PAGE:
Roos Vandekerckhove and the power of colour

There’s something uplifting about a bright red jumper on a cold winter’s day, and knitwear designer Roos Vandekerckhove totally gets it. She launched her first womenswear collection last September to the tune of great feedback from both buyers and press. Her clothes are upbeat, young and carefree and she herself is as warm in person as a woolly Christmas jumper. We sat down with her to discuss handicraft, holidays in Morocco and her own personal style.

I love what you’re wearing today. It’s refreshing to see someone go for colour.

I couldn’t imagine my life without it, to be honest. Colour is all about self-expression. It affects your mood and your feelings. It creates vibrations around us, I really believe in this. That’s the reason why I’m drawn to Africa, especially Morocco.

Do you travel there often?

I try to go every year. I’m inspired by the local artisans and how they dye their fabrics. There are shades you don’t see anywhere else, so vibrant and strong. Marrakesh is one of my favourite places in the world.

How did you get into fashion?

I studied Graphic Design at Sint-Lucas in Ghent and realised I loved shapes and colours, but graphic design was not tactile enough. I was missing the 2D element. When I was a child, I used to make bracelets all the time, mixing different threads. I did some courses with Christophe Coppens and learnt more about weaving.

Your collection focuses on knitwear. Any specific reason?

My grandmother used to knit every day and it’s so familiar for me. In a way, it’s almost intimate. Knitwear allows you to be more spontaneous. It lives and breathes. Knitting is about movement. I like to experiment with my designs, combining textures and contrasting tones.

You’ve introduced bright leather bags. How do you approach this material?

Leather is quite structured. It’s not as supple as knitwear and perhaps more difficult to work with. I wanted very simple shapes, but used some of the colour codes I had in my main collection. It felt natural for me to do leather bags, as they are soft to the touch. I’m developing shoes for next winter as well, working on possible knit and leather combinations.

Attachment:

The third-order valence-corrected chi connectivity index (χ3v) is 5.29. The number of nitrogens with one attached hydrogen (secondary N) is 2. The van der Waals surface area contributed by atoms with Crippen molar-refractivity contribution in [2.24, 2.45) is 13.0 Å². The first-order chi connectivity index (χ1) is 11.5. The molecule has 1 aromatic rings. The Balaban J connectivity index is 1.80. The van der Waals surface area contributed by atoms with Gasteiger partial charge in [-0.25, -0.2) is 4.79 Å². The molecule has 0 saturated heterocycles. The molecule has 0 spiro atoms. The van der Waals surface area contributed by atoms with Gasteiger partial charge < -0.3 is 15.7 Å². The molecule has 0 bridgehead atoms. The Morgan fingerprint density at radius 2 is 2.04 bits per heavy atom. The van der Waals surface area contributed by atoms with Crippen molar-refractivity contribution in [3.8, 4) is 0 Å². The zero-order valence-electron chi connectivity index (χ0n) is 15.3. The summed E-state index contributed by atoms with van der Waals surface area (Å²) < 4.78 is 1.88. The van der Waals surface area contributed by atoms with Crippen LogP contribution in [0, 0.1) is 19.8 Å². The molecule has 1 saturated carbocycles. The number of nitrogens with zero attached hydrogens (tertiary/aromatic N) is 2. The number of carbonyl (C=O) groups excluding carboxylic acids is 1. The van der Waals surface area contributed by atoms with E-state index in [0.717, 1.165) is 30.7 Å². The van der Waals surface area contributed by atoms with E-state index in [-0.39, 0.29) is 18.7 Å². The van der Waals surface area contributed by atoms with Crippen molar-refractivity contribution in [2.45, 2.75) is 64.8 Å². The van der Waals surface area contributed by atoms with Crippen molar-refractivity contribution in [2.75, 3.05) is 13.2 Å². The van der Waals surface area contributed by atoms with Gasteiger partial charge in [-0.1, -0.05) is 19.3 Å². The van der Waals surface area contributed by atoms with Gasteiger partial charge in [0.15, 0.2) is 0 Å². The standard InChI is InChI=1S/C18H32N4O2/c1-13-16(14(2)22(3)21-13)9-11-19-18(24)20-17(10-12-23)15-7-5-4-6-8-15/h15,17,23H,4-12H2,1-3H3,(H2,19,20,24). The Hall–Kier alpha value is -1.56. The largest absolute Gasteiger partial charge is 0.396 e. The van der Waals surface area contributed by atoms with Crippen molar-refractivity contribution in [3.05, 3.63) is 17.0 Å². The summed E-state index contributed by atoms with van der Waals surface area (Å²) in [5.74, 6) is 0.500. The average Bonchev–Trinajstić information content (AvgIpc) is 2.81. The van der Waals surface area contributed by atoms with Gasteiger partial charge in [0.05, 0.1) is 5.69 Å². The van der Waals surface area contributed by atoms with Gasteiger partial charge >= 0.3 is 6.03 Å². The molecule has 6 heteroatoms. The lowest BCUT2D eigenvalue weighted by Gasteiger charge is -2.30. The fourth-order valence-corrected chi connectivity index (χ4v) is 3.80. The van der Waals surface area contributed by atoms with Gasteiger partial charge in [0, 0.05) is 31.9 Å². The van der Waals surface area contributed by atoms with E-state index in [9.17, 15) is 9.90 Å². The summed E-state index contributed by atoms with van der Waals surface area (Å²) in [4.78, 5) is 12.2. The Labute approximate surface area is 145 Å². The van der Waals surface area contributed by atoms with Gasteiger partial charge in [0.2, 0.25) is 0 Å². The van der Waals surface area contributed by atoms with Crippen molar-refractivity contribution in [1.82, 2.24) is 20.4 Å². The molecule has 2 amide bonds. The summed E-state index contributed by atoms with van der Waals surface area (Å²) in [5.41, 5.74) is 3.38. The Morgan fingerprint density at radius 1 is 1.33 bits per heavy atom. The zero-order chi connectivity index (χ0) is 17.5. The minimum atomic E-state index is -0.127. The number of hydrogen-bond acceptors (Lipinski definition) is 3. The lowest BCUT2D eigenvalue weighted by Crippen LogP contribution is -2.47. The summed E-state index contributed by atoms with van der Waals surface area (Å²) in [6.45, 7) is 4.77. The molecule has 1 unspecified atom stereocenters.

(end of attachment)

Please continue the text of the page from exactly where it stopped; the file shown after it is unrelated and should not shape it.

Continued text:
There’s an optimistic vibe in your work. Does it reflect who you are as a person?

I hope so. I don’t think you can create something inspiring if you don’t feel good about yourself.

Your work reminds me of Sonia Rykiel when she started out in the 70s. Are you inspired by her work?

Rykiel brought a joyous energy to fashion. I’d even say there’s something naive and childish about what I do, a bit like a kid randomly using paint or felt-tip pens. I was talking to my sister the other day who told me that kids rarely draw with black pens, they are always attracted by the coloured ones.

Is black taboo for you?

No, it’s not, and I often use it. Black is great to enhance colour, it balances everything out.

I love pistachio green, bright red, indigo blue and fuchsia pink.

What are your favourite colours?

I love pistachio green, bright red, indigo blue and fuchsia pink.

There’s something very graphic about your clothes.

Yes, but I think there’s a serene element, too. My clothes are not aggressive.

How did the buyers react to them?

I was happy when we got more than 30 orders, which is pretty good for a first season. I didn’t really plan to have an entire collection to sell. I started with scarves last season and thought it’d be nice to add a knitwear dress. Then the dress led to tops and skirts. The collection just kept on evolving in an organic way.

Do you sell your clothes in the showroom, too?

No, I don’t deal with that aspect. I focus on design and creating new clothes. I think it’s very difficult for a designer to sell directly what they do. You need someone with an external eye and business acumen.

Where do you produce your clothes?

Some are made in Belgium and others are produced elsewhere in Europe. I’m not interested in going to Asia, though, and want to keep my manufacturing in Europe. Otherwise the production gets harder to manage.

What are you working on at the moment?

I’ve been busy designing Autumn/Winter 13. My main inspiration is Russia this time and there’s still plenty to do before the end of the year.

You can’t stop fashion, can you?

True, but I love it all the same.